such as standard workstations, printers, routers, and other instruments. You need
to use high-speed connections for engineering workstations and other devices that
need high-speed access but usually talk to only one or two other devices. You
must use high-speed switched connections to servers or to any device that needs
high-speed access and connects to many different devices on your network.
You can configure the network in many different ways. I like to use a 10/100
switch as the central point and connect the 10Base-T hubs, 100Base-T hubs, and
servers to it. Figure 1 shows this configuration.
The amount of available bandwidth can help you determine whether to use a hub,
switch, or router as the central point in your network. As Figure 2 shows, using a hub is like using one garden hose to connect all the devices.
All information flows through the same line.
Using a switch or router is like using several garden hoses to connect each device
on the switch or router. Because information flows through several lines, throughput
Routers and switches differ in their total speed capability. Routing imparts a significant penalty: Many smaller routers have problems keeping
up with 10Base-T. Some smaller routers can't even handle a T-1 line at 1.544Mbps.
Most switches provide full throughput between ports, providing a total of 400Mbps
for an 8-port 100Base-T switch.
To provide the fastest connections to the application servers, we give the servers
a dedicated 100Mbps port on the switch. If the switch and the network adapter
support full duplex, you can run both devices at 200Mbps with no collisions. This
configuration provides an extremely fast connection from the clients to the server.
Collisions are isolated to the user segments, and each server can obtain full
Designing the Network Services
After designing the network, you need to create the network services design.
Because you don't have multiple subnets to worry about, you might be tempted to
put all the network services--such as Primary Domain Controller (PDC), Domain
Name System (DNS), Windows Internet Name Service (WINS), and Dynamic Host Configuration
Protocol (DHCP)--on one server. But you don't want to build in a single point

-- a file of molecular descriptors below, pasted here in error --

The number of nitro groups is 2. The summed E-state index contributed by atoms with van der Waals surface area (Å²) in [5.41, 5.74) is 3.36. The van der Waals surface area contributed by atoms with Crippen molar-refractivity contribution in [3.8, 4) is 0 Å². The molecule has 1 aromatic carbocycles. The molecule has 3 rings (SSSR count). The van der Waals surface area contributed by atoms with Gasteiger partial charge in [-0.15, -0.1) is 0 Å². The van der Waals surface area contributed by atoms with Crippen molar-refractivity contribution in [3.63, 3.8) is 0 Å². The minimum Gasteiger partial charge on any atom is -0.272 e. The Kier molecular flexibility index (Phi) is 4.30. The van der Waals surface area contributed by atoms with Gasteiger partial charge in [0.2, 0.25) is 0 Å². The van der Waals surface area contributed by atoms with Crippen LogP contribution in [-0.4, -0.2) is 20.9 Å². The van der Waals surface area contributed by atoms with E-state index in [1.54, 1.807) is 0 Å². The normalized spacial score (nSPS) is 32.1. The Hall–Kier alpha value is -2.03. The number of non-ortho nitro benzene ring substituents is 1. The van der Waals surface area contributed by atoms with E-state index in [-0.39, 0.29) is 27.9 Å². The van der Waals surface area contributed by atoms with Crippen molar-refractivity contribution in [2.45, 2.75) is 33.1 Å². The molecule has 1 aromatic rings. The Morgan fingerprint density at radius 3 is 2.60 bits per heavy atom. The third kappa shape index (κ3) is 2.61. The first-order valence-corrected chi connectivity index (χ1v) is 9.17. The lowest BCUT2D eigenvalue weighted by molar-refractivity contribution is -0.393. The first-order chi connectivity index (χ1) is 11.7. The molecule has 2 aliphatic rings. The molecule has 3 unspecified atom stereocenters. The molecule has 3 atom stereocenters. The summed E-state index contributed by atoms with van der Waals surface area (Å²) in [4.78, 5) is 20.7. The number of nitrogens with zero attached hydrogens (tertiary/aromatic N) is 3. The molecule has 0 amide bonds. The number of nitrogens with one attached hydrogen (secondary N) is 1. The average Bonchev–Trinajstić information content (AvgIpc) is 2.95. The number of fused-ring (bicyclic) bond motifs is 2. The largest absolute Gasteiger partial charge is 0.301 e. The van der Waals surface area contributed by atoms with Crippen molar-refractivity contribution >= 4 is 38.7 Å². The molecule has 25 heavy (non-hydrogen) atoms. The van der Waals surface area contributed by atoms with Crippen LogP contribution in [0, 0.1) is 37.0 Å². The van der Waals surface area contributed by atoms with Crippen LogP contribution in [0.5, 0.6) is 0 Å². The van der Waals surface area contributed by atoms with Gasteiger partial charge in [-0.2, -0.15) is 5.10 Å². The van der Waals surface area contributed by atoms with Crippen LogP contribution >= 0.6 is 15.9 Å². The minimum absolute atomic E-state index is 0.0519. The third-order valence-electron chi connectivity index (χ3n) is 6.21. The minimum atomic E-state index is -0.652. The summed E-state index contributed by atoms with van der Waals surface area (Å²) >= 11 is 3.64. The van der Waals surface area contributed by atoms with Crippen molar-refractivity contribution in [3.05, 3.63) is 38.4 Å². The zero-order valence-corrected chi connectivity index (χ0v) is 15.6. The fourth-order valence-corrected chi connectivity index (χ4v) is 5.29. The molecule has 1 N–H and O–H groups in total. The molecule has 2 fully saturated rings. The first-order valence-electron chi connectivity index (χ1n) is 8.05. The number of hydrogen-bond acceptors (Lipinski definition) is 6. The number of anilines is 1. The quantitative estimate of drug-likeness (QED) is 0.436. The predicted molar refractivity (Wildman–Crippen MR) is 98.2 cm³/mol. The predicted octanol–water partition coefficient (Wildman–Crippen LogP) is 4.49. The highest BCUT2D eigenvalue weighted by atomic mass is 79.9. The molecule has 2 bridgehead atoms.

Instead, you can use two servers, each capable of performing all the necessary
services. Neither server needs to be very large or fast, just reliable. Two 486
or small Pentium systems, for example, can easily fill the needs of up to 100
When designing the services, you first need to determine the domain controller
architecture. An NT domain controller provides security for a network. It lets
you centralize user administration to provide a fairly secure network. The NT
domain system consists of a PDC and any number of Backup Domain Controllers (BDCs).
Although BDCs are optional, I strongly suggest having at least one. If your PDC
fails and you don't have a BDC, you will lose all security information and the
ability to access most of the network. Thus, you need to configure both a PDC
Although not mandatory, I recommend including DHCP in your network because it
can save you a lot of time. DHCP lets you set up workstations and servers without
worrying about TCP/IP addresses, gateways, or subnets. You simply set up the package
once and then forget about it. DHCP also makes using laptop computers on different
networks easy. You just plug the laptop into a new network and reboot the computer.
NT will issue the laptop a new IP address so that it can operate on the new network.
Another network service that you can add is WINS, which is a lot like DNS for
NetBIOS. On a basic NetBEUI network, computers periodically broadcast who and
where they are so that they know about each other's presence. These broadcasts
add a lot of traffic to a network and do not work across routers. WINS provides
a centralized database of computer names and associated IP addresses to reduce
network traffic and enable connectivity across routers.
When a computer running NetBIOS over TCP/IP starts, the computer looks in its
configuration (which it probably got from DHCP) and determines whether it knows
where the WINS server is. If not, the computer reverts to broadcasts. Otherwise,
the computer registers with the WINS server. The registration process includes